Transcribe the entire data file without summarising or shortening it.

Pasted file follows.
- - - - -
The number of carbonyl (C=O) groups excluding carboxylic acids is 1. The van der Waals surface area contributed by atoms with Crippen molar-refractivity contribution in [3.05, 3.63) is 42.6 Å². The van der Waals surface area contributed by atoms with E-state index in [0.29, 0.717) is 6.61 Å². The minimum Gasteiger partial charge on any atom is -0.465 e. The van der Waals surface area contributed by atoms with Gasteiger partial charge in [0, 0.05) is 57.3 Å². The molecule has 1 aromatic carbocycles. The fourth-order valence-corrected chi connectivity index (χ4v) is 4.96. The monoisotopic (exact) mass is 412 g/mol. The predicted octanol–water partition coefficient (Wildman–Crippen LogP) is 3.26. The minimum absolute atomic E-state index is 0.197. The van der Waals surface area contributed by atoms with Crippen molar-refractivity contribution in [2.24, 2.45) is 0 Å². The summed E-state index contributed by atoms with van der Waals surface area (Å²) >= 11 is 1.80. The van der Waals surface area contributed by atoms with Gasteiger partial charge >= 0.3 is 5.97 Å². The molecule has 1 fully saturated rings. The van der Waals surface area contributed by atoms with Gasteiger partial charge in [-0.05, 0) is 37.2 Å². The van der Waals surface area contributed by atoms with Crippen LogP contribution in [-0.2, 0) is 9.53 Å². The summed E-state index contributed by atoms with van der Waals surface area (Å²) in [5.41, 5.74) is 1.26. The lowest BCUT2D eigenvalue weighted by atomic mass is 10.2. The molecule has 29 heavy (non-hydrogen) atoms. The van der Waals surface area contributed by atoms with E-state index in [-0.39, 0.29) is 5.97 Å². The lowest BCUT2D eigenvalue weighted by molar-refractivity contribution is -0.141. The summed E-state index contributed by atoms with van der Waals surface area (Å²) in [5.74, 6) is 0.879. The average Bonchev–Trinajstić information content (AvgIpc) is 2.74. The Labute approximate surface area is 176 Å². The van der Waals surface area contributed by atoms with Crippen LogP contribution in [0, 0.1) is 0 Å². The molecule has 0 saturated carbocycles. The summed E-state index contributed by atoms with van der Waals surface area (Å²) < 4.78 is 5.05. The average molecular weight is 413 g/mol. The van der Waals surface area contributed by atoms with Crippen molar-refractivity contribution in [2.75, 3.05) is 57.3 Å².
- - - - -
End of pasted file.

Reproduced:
The number of carbonyl (C=O) groups excluding carboxylic acids is 1. The van der Waals surface area contributed by atoms with Crippen molar-refractivity contribution in [3.05, 3.63) is 42.6 Å². The van der Waals surface area contributed by atoms with E-state index in [0.29, 0.717) is 6.61 Å². The minimum Gasteiger partial charge on any atom is -0.465 e. The van der Waals surface area contributed by atoms with Gasteiger partial charge in [0, 0.05) is 57.3 Å². The molecule has 1 aromatic carbocycles. The fourth-order valence-corrected chi connectivity index (χ4v) is 4.96. The monoisotopic (exact) mass is 412 g/mol. The predicted octanol–water partition coefficient (Wildman–Crippen LogP) is 3.26. The minimum absolute atomic E-state index is 0.197. The van der Waals surface area contributed by atoms with Crippen molar-refractivity contribution in [2.24, 2.45) is 0 Å². The summed E-state index contributed by atoms with van der Waals surface area (Å²) >= 11 is 1.80. The van der Waals surface area contributed by atoms with Gasteiger partial charge >= 0.3 is 5.97 Å². The molecule has 1 fully saturated rings. The van der Waals surface area contributed by atoms with Gasteiger partial charge in [-0.05, 0) is 37.2 Å². The van der Waals surface area contributed by atoms with Crippen LogP contribution in [-0.2, 0) is 9.53 Å². The summed E-state index contributed by atoms with van der Waals surface area (Å²) in [5.41, 5.74) is 1.26. The lowest BCUT2D eigenvalue weighted by atomic mass is 10.2. The molecule has 29 heavy (non-hydrogen) atoms. The van der Waals surface area contributed by atoms with E-state index in [-0.39, 0.29) is 5.97 Å². The lowest BCUT2D eigenvalue weighted by molar-refractivity contribution is -0.141. The summed E-state index contributed by atoms with van der Waals surface area (Å²) in [5.74, 6) is 0.879. The average Bonchev–Trinajstić information content (AvgIpc) is 2.74. The Labute approximate surface area is 176 Å². The van der Waals surface area contributed by atoms with Crippen LogP contribution in [0, 0.1) is 0 Å². The molecule has 0 saturated carbocycles. The summed E-state index contributed by atoms with van der Waals surface area (Å²) < 4.78 is 5.05. The average molecular weight is 413 g/mol. The van der Waals surface area contributed by atoms with Crippen molar-refractivity contribution in [2.75, 3.05) is 57.3 Å².